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30th Jun: Hawkes Bay Hurdles and Steeplechase.
Published: 29 Jun 2017 - - Author: Newsroom


Tomorrow sees the running of the Hawkes Bay Hurdles and Steeplechase and jumping statistician Chris McQuaid passes his eye over the field and past history.
 
The biggest question, of course, is whether or not Mr Mor can win his third successive Hawkes Bay Steeplechase and equal Master Meruit’s record from the 1940s.  However, Master Meruit didn’t win his in successive years as Mr Mor is aiming to do.  Trainer Paul Nelson is looking for his fourth win in the race, with Kings Deep, but he may have a better chance of winning the other feature, the Hawkes Bay Hurdles, with Ooee.  Last year’s runner-up is in pretty good form at the moment, but has to contend with the amazing Sea King as well as Just Got Home, the horse which beat him to the line last year.  The trifecta in 2016 was completed by Wee Biskit, and she also returns for this year’s race.
 
The steeplechase especially has a long and colourful history, being the second-oldest of our major jumping races.  Only the Grand National has been going for a longer period of time.  Although the ageless Teak is the horse which springs to mind for most (older) people when you ask them to think of a standout, to my mind the story of Yashmak and her jockey, Charlie Cress, is the one which really raises the eyebrows.  Who could honestly imagine a 14 year old mare, having her first race for more than seven years, winning such a prestigious event?  The sad aftermath was that Cress was to die from tetanus a few months later after being bitten by a horse.  He had ridden 44 jumping winners in an era of outstanding jockeys, where you could have cast your colours on the proverbial floor and not cared who put them on to ride your horse.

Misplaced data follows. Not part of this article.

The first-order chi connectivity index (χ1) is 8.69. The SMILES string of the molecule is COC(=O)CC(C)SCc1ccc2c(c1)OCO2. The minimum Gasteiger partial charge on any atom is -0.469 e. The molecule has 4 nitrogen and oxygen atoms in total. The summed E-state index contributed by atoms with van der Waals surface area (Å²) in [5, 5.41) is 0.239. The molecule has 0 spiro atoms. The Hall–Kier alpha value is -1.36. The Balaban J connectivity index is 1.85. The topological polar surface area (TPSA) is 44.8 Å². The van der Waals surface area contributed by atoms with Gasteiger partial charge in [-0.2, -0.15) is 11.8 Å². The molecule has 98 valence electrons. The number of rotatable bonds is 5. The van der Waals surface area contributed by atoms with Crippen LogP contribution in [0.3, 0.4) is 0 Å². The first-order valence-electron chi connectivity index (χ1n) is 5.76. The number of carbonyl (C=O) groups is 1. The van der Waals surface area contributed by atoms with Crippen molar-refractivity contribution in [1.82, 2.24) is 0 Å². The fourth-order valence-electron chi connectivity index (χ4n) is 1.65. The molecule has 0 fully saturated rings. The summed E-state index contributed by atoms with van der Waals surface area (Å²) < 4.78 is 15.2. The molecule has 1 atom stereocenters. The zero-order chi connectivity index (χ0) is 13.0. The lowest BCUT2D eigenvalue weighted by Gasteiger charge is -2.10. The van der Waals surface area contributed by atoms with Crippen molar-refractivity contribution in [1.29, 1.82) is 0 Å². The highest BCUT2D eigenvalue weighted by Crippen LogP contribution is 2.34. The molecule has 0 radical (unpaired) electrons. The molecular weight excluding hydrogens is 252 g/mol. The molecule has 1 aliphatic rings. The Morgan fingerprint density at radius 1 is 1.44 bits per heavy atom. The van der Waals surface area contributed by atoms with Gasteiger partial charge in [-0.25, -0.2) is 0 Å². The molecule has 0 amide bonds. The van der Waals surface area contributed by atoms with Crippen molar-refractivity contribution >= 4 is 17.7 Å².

On a happier note, and while I don’t in the least begrudge Shaun Fannin his outstanding record from last year, it’s good to see that the jump jockeys’ premiership for this calendar year is much tighter.  Shaun leads again, but is equal with Aaron Kuru on six wins, while Emily Farr, Will Gordon and Hamish McNeill all have five.  Shaun now has 47 career jumping wins, while Emily Farr reached 50 (flat and jumps combined) last weekend.  The premiership for the racing season is just as tight, with Aaron on 13 wins, Will on 12 and Shaun on 11.
 
Kevin Myers (who else?) leads the trainers’ table with six wins, while Paul Nelson has five and John and Karen Parsons have four.
 
Don’t forget that there is also jumping at Wingatui today, where Irish Dude will try to show that his impressive win at Washdyke a couple of weeks ago was no fluke.  It’s a crying shame, though, that he has only three rivals.  The hurdles looks much harder to pick, with perhaps the last-start maiden winner Go Go Gonzo the best of a fairly even bunch.
 
By: Chris McQuaid
Jumping Statistician

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